The world has finally seen the RS1…sort of. Press release photos and information of the new Polaris single seat vehicle have spread like wildfire but very few people have actually seen this vehicle in person. At the 2018 King of the Hammers event, many UTV manufacturers had booths set up to give demo rides to spectators, and as we pulled in to Hammertown we couldn’t believe that we were seeing real life RS1 models pulling onto the road in front of us. We took the first chance we could to sign up for some seat time in this highly anticipated machine.
Unlike the other family of single seat vehicles from Polaris, the RS1 is a RZR not an ACE. The ACE900xc was meant to be a single seat car that still gave you the fun and power of other UTV models, however, the short wheelbase along with the powerful motor can make it a bit of a handful to drive. The smaller ACE models are short, low to the ground, and not super powerful. That makes them great for younger drivers with less experience who won’t be out pounding whoops and bombing hills.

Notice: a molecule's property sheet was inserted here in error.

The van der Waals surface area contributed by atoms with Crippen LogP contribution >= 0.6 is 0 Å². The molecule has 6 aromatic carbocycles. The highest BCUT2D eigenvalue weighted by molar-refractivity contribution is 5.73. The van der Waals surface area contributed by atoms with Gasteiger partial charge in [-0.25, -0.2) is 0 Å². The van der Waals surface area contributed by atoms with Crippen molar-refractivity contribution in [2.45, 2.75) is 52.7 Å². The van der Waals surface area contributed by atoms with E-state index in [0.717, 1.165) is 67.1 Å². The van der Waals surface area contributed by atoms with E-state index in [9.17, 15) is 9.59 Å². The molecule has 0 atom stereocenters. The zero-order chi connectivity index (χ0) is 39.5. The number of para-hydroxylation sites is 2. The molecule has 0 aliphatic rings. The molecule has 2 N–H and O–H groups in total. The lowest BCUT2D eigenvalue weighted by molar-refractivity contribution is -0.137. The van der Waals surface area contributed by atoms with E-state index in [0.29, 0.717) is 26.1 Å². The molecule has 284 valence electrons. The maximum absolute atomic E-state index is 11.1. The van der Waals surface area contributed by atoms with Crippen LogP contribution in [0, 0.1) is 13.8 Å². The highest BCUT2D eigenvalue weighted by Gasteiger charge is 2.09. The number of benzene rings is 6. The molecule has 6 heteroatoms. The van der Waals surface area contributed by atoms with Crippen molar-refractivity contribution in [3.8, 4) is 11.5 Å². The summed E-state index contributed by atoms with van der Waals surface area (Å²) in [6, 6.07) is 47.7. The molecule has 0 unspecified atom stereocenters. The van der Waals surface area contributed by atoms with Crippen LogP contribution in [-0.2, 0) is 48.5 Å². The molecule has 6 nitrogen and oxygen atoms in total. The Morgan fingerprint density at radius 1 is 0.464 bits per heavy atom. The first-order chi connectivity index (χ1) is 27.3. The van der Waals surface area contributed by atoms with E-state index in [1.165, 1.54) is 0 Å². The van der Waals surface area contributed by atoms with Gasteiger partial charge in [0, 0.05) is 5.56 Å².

Best of Both Worlds
Built to mimic the body styling and mechanical performance of a RZR, this machine is still a single seater, so it ended up being the best of both worlds. Although it almost felt like we were driving something that would be found in a Star Wars movie. The 16 inch front and 18 inch rear suspension components partnered with the longer wheelbase and center mass driving position make for a smoother more controlled ride. Unlike the ACE, the RS1 has the same power as an XP1000 but with an upgraded drivetrain.
Off the bottom the ACE has plenty of power, but it tends to feel more like the ACE is driving you rather than the other way around. The powerband of the RS1 was pretty smooth and consistent throughout, however the steering was a little light and didn’t always handle as well as a RZR two or four seat would at higher speeds. Even with the somewhat light steering, we never felt like we were losing control. One of the more unique, but probably overlooked features of this vehicle was the brake pedal. The pedal is extended so that drivers can either right foot brake, or they can easily “race car pedal” it and brake with the left foot.
Overall, the RS1 is basically just an XP1000 squished into a smaller package. That certainly does not mean that any of the cab comfort was compromised for the size. The seating position is tall enough for a clear view but an angled seat and spaced cockpit give you the “racing” feel. We can’t wait to do more extensive testing to see what this machine can really do, but it has impressed us so far.
To find out more about the RS1 visit Polaris and view the full specs